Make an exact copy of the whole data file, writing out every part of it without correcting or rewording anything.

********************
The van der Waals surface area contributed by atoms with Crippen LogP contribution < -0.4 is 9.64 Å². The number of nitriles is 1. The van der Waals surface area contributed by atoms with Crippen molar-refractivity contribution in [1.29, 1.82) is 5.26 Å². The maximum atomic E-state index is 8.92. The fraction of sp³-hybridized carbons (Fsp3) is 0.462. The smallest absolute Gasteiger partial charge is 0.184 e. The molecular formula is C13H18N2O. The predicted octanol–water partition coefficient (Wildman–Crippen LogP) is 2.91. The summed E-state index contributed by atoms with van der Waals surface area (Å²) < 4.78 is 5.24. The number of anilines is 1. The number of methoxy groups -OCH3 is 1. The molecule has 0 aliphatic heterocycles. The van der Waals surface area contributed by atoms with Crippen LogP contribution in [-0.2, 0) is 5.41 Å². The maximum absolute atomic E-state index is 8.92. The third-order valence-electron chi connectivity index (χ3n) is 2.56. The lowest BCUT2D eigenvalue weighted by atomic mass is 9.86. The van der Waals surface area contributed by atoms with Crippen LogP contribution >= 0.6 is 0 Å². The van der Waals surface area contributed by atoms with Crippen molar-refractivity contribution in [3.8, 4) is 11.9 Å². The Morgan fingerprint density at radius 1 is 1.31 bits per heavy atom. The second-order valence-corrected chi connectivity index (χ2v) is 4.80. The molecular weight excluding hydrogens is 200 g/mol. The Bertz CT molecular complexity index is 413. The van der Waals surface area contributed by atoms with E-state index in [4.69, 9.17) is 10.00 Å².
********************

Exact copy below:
The van der Waals surface area contributed by atoms with Crippen LogP contribution < -0.4 is 9.64 Å². The number of nitriles is 1. The van der Waals surface area contributed by atoms with Crippen molar-refractivity contribution in [1.29, 1.82) is 5.26 Å². The maximum atomic E-state index is 8.92. The fraction of sp³-hybridized carbons (Fsp3) is 0.462. The smallest absolute Gasteiger partial charge is 0.184 e. The molecular formula is C13H18N2O. The predicted octanol–water partition coefficient (Wildman–Crippen LogP) is 2.91. The summed E-state index contributed by atoms with van der Waals surface area (Å²) < 4.78 is 5.24. The number of anilines is 1. The number of methoxy groups -OCH3 is 1. The molecule has 0 aliphatic heterocycles. The van der Waals surface area contributed by atoms with Crippen LogP contribution in [-0.2, 0) is 5.41 Å². The maximum absolute atomic E-state index is 8.92. The third-order valence-electron chi connectivity index (χ3n) is 2.56. The lowest BCUT2D eigenvalue weighted by atomic mass is 9.86. The van der Waals surface area contributed by atoms with Crippen LogP contribution >= 0.6 is 0 Å². The van der Waals surface area contributed by atoms with Crippen molar-refractivity contribution in [3.8, 4) is 11.9 Å². The Morgan fingerprint density at radius 1 is 1.31 bits per heavy atom. The second-order valence-corrected chi connectivity index (χ2v) is 4.80. The molecular weight excluding hydrogens is 200 g/mol. The Bertz CT molecular complexity index is 413. The van der Waals surface area contributed by atoms with E-state index in [4.69, 9.17) is 10.00 Å².